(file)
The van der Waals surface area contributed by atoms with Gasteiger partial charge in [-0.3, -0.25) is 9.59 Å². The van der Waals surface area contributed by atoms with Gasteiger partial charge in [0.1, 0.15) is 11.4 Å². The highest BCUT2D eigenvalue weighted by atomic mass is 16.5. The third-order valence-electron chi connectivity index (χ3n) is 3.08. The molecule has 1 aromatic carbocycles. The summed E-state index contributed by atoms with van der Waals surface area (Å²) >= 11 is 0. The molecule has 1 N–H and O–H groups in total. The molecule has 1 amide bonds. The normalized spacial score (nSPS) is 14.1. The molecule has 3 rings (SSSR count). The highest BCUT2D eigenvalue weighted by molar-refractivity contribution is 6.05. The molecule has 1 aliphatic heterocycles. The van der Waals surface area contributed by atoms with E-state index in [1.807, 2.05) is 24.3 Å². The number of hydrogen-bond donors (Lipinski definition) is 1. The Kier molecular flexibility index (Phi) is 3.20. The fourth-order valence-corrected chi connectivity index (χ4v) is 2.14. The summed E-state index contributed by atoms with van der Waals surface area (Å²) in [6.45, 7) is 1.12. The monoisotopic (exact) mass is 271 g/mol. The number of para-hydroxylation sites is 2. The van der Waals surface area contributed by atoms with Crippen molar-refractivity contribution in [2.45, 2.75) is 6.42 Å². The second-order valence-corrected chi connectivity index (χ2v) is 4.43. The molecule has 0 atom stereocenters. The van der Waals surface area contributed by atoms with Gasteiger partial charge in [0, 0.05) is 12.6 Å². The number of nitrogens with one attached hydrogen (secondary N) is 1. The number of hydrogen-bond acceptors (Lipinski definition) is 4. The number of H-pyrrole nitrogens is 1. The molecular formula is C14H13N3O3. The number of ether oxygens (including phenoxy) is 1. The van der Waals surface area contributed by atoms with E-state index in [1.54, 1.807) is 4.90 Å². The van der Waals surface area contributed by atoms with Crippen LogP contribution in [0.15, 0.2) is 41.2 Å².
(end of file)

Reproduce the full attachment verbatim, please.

The van der Waals surface area contributed by atoms with Gasteiger partial charge in [-0.3, -0.25) is 9.59 Å². The van der Waals surface area contributed by atoms with Gasteiger partial charge in [0.1, 0.15) is 11.4 Å². The highest BCUT2D eigenvalue weighted by atomic mass is 16.5. The third-order valence-electron chi connectivity index (χ3n) is 3.08. The molecule has 1 aromatic carbocycles. The summed E-state index contributed by atoms with van der Waals surface area (Å²) >= 11 is 0. The molecule has 1 N–H and O–H groups in total. The molecule has 1 amide bonds. The normalized spacial score (nSPS) is 14.1. The molecule has 3 rings (SSSR count). The highest BCUT2D eigenvalue weighted by molar-refractivity contribution is 6.05. The molecule has 1 aliphatic heterocycles. The van der Waals surface area contributed by atoms with E-state index in [1.807, 2.05) is 24.3 Å². The number of hydrogen-bond donors (Lipinski definition) is 1. The Kier molecular flexibility index (Phi) is 3.20. The fourth-order valence-corrected chi connectivity index (χ4v) is 2.14. The summed E-state index contributed by atoms with van der Waals surface area (Å²) in [6.45, 7) is 1.12. The monoisotopic (exact) mass is 271 g/mol. The number of para-hydroxylation sites is 2. The van der Waals surface area contributed by atoms with Crippen molar-refractivity contribution in [2.45, 2.75) is 6.42 Å². The second-order valence-corrected chi connectivity index (χ2v) is 4.43. The molecule has 0 atom stereocenters. The van der Waals surface area contributed by atoms with Gasteiger partial charge in [0, 0.05) is 12.6 Å². The number of nitrogens with one attached hydrogen (secondary N) is 1. The number of hydrogen-bond acceptors (Lipinski definition) is 4. The number of H-pyrrole nitrogens is 1. The molecular formula is C14H13N3O3. The number of ether oxygens (including phenoxy) is 1. The van der Waals surface area contributed by atoms with E-state index in [1.54, 1.807) is 4.90 Å². The van der Waals surface area contributed by atoms with Crippen LogP contribution in [0.15, 0.2) is 41.2 Å².